Limit of a sum of fractions

$a_n=\sum_{k=1}^{n} \frac{1}{n+k}=\frac{1}{n+1}+\frac{1}{n+2}+\dots+\frac{1}{2n}$

How to find $\lim a_n$?

• Look at it as a Riemann sum. – Daniel Fischer Jan 4 '14 at 13:28

With Eulero-Mascheroni : $$\sum_{k = 1}^{n}\frac{1}{k} - \log{n} \rightarrow \gamma$$ $$\sum_{k = 1}^{2n}\frac{1}{k} - \log{2n} \rightarrow \gamma$$ so $$\sum_{k = n+1}^{2n}\frac{1}{k} - \log{2n} +\log{n} \rightarrow 0$$ and then$$\sum_{k = n+1}^{2n}\frac{1}{k} \rightarrow \log{2}$$

HINT

As Daniel Fisher suggested, rewrite 1/(n+k) as (1/n) 1/(1+k/n) and you are done through integration. I am sure you can take from here.

Below is a reformatted version of this answer

HINT

As Daniel Fisher suggested, rewrite $\dfrac 1{n+k}$ as $\dfrac {1}{n} \dfrac {1}{1+\frac k n}$ and you are done through integration. I am sure you can take from here.

• Do you mind if I type your answer in $\LaTeX$ below yours, keeping your version? – Git Gud Jan 4 '14 at 14:08
• @GitGud. I am sorry for that (I even wrote it in my profile). I became almost blind a couple of years ago and I do not "see" what I type. Beside plain ASII, everything is very hard to me and I did not find a way to learn LaTex in my conditions. Be sure I really apologize. I thank you very much if you accept to LaTeXify for me. Cheers. – Claude Leibovici Jan 4 '14 at 14:28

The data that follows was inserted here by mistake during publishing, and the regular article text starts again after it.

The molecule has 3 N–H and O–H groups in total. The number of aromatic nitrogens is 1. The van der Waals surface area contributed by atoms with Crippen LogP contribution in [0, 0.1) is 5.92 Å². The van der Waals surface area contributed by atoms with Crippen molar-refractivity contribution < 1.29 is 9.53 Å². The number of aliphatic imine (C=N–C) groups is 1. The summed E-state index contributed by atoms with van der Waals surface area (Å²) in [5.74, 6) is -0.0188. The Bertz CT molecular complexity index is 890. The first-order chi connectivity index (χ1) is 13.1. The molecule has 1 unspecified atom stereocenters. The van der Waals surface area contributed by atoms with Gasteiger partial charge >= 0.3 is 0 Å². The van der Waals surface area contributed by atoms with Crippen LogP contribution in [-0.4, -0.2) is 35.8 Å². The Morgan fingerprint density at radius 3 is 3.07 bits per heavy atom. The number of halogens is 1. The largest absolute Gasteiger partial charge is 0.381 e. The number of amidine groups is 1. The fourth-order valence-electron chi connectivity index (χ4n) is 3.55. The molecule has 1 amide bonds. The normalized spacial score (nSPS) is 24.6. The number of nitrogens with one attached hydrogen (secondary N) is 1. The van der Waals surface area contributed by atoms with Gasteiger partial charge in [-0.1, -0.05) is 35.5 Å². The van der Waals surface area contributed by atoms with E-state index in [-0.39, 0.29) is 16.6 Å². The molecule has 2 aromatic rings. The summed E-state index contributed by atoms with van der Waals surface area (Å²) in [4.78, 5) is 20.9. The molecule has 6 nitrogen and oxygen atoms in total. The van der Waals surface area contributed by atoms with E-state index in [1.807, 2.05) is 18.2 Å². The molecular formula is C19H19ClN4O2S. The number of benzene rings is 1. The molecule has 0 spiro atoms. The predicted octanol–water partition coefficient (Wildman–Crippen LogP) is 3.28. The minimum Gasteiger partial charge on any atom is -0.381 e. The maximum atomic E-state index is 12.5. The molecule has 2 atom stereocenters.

• I read your profile, I knew about your condition before I posted my comment. That's why I'm asking for your permission to add a $\LaTeX$ version of your answer (in your answer), while keeping the original version. – Git Gud Jan 4 '14 at 14:30
• Again, thank you very much for doing it. – Claude Leibovici Jan 4 '14 at 14:31

Brutally speaking, $$\sum_{k=1}^{n}\frac1{n+k}=\left(\sum_{k=1}^{2n}\frac1k\right)-\left(\sum_{k=1}^{n}\frac1k\right)\simeq\ln2n-\ln n=\ln\frac{2n}n=\ln2.$$ Rigourously, we have $$\sum_{k=1}^{n}\frac1{n+k}=\frac1n\cdot\sum_{k=1}^{n}\frac1{1+\frac kn}=\int_0^1\frac{dx}{1+x}=\ln(1+x)|_0^1=\ln2.$$